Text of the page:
Major stages of the battle of the Atlantic are discussed largely in terms of how and why ship designs, weapons and technology evolved to meet the changing nature of the protection of shipping. Initially, the focus was on the provision of escort numbers. At this stage emphasis was on construction of relatively simple designs that could be constructed in a variety of shipyards, both in Great Britain and Canada. This was complemented by conversion of older destroyers and acquisition of aged United States destroyers. The limitations of this approach in terms of poor vessel performance, especially in terms of range and endurance, seakeeping , weapon and ammunition capacity and platform reliability, are clearly articulated. As the battle evolved more emphasis was placed on capability and effectiveness of ships. Hence newer ships tended to be larger, had better endurance, seakeeping, and weapon stowage, and reaped the rewards of improvements in command and control, weapons, sensors and tactical employment .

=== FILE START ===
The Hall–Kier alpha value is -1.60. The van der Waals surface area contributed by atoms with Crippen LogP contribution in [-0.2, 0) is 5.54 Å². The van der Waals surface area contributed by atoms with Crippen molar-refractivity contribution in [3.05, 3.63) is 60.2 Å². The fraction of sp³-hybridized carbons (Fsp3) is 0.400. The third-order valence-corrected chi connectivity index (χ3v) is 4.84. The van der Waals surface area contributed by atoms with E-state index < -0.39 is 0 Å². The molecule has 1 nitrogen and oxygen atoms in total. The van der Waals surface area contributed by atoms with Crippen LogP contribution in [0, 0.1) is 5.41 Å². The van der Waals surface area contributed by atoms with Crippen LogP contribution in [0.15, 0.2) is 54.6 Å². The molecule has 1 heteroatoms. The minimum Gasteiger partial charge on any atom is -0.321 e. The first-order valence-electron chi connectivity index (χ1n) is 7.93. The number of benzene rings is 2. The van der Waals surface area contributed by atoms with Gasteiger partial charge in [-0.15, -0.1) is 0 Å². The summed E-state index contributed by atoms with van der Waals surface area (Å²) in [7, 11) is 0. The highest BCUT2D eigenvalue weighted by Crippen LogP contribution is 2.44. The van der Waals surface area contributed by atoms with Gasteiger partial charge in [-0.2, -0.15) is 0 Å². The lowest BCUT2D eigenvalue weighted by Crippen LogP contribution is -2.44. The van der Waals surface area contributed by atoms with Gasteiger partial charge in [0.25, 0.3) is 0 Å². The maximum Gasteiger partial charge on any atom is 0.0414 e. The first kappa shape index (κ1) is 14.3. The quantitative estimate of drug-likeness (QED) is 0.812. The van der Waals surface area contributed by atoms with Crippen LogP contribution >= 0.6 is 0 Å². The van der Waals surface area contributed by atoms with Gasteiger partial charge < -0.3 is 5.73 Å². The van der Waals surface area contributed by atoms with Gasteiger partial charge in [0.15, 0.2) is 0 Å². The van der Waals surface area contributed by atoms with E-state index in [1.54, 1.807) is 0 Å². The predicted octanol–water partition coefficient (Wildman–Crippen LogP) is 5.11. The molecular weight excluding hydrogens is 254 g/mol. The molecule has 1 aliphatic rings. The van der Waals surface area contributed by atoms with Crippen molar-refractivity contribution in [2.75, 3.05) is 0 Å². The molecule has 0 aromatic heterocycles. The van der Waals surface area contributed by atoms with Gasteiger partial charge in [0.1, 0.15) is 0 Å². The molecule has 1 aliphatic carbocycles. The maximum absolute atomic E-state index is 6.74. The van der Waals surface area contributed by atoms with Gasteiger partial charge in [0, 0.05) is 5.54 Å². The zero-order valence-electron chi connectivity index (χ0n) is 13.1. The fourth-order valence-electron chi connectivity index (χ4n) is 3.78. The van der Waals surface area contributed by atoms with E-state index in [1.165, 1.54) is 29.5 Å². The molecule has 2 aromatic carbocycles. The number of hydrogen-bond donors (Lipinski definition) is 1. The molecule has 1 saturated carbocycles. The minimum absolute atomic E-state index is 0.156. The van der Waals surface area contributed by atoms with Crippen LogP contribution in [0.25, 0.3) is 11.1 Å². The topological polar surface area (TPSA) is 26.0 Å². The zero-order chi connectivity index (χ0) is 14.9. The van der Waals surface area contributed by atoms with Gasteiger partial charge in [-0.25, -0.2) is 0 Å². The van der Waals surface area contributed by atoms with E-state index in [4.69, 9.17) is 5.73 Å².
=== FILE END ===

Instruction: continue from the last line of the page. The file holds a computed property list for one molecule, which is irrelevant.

The author concludes with chapters on some technical aspects of the battle; building the ships to win the battle; how good were the ships; and the development of the fast submarine.
There are some real gems as one goes through the discussion of individual ship classes. For example, the Flower class initially had a planned crew of 29, by the time they entered service in the Western Approaches the crew size had grown to 47 and as additional equipment was provided it grew even further. The ratings quarters for 55 personnel measured 22 feet by 30 feet and had a single urinal two toilets and four washbowls. Sleeping quarters were in two compartments of 20 feet by 14 feet. Food was prepared in a single galley in the aft superstructure and had to be carried across the open welldeck, frequently swept by heavy seas. The author’s comment that “Seasickness reduced the need for eating” is particularly revealing about the rigours of life in the Atlantic on these small escorts.
While the main emphasis of the book is on ships, the author comments on aircraft performance. He is highly critical of the Royal Air Force’s aircraft in the early stages of the campaign. However, in summing up the overall campaign, the author remarks that: